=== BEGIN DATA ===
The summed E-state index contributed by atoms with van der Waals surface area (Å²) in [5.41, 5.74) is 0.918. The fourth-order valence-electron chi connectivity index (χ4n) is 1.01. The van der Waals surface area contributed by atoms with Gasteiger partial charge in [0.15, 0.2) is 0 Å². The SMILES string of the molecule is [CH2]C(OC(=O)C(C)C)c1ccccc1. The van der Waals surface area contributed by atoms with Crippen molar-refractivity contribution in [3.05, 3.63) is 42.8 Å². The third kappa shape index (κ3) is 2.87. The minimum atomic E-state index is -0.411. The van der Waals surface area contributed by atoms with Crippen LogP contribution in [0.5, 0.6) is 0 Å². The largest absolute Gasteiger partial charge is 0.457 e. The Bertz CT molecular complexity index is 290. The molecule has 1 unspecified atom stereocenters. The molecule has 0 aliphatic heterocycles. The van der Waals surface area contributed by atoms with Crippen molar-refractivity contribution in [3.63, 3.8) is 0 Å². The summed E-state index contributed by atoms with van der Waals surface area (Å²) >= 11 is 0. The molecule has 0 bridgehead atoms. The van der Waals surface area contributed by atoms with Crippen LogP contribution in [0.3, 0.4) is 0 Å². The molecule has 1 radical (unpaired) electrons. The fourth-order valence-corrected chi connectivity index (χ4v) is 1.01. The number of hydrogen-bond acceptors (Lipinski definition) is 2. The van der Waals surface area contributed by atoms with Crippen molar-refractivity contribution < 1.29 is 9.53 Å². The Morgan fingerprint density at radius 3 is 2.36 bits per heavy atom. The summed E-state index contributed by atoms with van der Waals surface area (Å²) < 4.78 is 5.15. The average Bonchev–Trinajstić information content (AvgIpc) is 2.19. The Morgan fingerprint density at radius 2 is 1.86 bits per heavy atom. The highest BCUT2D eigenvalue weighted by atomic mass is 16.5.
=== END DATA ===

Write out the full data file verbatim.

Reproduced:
The summed E-state index contributed by atoms with van der Waals surface area (Å²) in [5.41, 5.74) is 0.918. The fourth-order valence-electron chi connectivity index (χ4n) is 1.01. The van der Waals surface area contributed by atoms with Gasteiger partial charge in [0.15, 0.2) is 0 Å². The SMILES string of the molecule is [CH2]C(OC(=O)C(C)C)c1ccccc1. The van der Waals surface area contributed by atoms with Crippen molar-refractivity contribution in [3.05, 3.63) is 42.8 Å². The third kappa shape index (κ3) is 2.87. The minimum atomic E-state index is -0.411. The van der Waals surface area contributed by atoms with Crippen LogP contribution in [0.5, 0.6) is 0 Å². The largest absolute Gasteiger partial charge is 0.457 e. The Bertz CT molecular complexity index is 290. The molecule has 1 unspecified atom stereocenters. The molecule has 0 aliphatic heterocycles. The van der Waals surface area contributed by atoms with Crippen molar-refractivity contribution in [3.63, 3.8) is 0 Å². The summed E-state index contributed by atoms with van der Waals surface area (Å²) >= 11 is 0. The molecule has 0 bridgehead atoms. The van der Waals surface area contributed by atoms with Crippen LogP contribution in [0.3, 0.4) is 0 Å². The molecule has 1 radical (unpaired) electrons. The fourth-order valence-corrected chi connectivity index (χ4v) is 1.01. The number of hydrogen-bond acceptors (Lipinski definition) is 2. The van der Waals surface area contributed by atoms with Crippen molar-refractivity contribution < 1.29 is 9.53 Å². The Morgan fingerprint density at radius 3 is 2.36 bits per heavy atom. The summed E-state index contributed by atoms with van der Waals surface area (Å²) < 4.78 is 5.15. The average Bonchev–Trinajstić information content (AvgIpc) is 2.19. The Morgan fingerprint density at radius 2 is 1.86 bits per heavy atom. The highest BCUT2D eigenvalue weighted by atomic mass is 16.5.